So, what does this mean as brands diversify media spend beyond social?

GPTs and personal AIs are set to create massive disruption in the marketing funnel that businesses have spent the best part of 20 years optimising. The customer experience (CX) will evolve, possibly collapse, with personal AIs handling tasks autonomously based on user preferences, such as checking into flights, managing taxis, and claiming refunds. This shift implies the traditional user journey will fade and be replaced by seamless interactions between personal AIs. Cue the rise in a need for trust.

So, to avoid disruption, we suggest starting the work to mitigate this emergent shift now.

2. AI creates more opportunities than it takes away

The narrative that AI displaces jobs overlooks the broader perspective—as there is far more opportunity in augmenting humans to do new tasks rather than automating what we already do. A lot of AI talk is focused on GenAI and how it can free us up around the tasks we do each day, but GenAI is just one kind of AI. Gen AI, of course, is just at one end of the spectrum; at the other end, we have AI augmentation of humans – and even that is nearer than you think. The main point, however, is that the advent of the AI era creates a wide range of new opportunities for those of us working at the intersection between people, technology and brands.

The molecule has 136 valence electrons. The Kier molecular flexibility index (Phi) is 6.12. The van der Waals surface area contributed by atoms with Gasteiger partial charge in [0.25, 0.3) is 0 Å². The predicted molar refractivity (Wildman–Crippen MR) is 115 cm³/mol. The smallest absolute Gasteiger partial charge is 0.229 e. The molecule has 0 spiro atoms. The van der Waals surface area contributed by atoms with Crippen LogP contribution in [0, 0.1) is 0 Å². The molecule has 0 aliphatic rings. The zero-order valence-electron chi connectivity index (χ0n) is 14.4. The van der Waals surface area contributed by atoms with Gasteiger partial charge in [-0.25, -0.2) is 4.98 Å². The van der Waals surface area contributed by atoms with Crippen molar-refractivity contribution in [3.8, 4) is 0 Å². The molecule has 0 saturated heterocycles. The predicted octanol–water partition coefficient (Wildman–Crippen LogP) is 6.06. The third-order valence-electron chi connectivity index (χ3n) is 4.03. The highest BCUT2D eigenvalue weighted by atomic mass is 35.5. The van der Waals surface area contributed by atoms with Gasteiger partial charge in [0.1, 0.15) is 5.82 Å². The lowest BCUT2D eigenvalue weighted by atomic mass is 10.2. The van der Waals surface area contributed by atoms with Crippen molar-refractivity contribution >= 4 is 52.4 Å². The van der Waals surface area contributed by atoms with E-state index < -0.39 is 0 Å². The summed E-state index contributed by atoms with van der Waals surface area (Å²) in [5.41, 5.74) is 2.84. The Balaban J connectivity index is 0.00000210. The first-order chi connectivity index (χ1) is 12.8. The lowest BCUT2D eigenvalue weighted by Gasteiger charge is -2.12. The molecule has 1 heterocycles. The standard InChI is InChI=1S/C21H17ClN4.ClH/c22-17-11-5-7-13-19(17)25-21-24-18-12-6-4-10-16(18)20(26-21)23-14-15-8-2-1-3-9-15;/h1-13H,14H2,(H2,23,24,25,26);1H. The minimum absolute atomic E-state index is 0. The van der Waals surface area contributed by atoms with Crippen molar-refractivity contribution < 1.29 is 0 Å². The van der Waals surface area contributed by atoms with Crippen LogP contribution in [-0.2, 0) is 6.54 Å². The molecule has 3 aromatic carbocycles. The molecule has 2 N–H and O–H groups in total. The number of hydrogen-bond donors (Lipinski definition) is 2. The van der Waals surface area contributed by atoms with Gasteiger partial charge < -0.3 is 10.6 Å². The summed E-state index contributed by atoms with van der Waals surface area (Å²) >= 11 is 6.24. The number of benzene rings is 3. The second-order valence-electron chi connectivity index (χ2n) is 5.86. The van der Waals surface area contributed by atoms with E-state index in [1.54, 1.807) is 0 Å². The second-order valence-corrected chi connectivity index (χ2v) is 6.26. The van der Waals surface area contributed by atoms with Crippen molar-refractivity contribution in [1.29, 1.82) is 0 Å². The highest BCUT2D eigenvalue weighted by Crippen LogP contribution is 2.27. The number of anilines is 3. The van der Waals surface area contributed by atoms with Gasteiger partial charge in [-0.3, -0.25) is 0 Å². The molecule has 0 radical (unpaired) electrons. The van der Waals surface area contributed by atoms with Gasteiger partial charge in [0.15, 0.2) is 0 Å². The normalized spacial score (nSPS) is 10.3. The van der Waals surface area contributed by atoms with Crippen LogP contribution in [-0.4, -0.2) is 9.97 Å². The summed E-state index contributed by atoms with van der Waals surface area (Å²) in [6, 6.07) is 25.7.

At the sci-fi end of things, Ray Kurzweil, the longest-living person to be involved in AI development, was asked on stage at SXSW, “How long it would be before we can download the entire contents of your brain and express it through a machine?” In response, Kurzweil talked about the idea of human longevity reaching escape velocity where advances in science, technology and medicine outstrip that of our natural longevity. For every year we use in our lives, science can help us claw back 4 months. As technology advances (and with AI accelerating biotech), it won’t be long before science gives us back more than a year of the longevity we use. Kurzweil continues, “…if you’re diligent, you’ll achieve it by 2029”. Science fiction to reality in less than 5 years. Mind bent? Well, pop over here to watch the entire interview.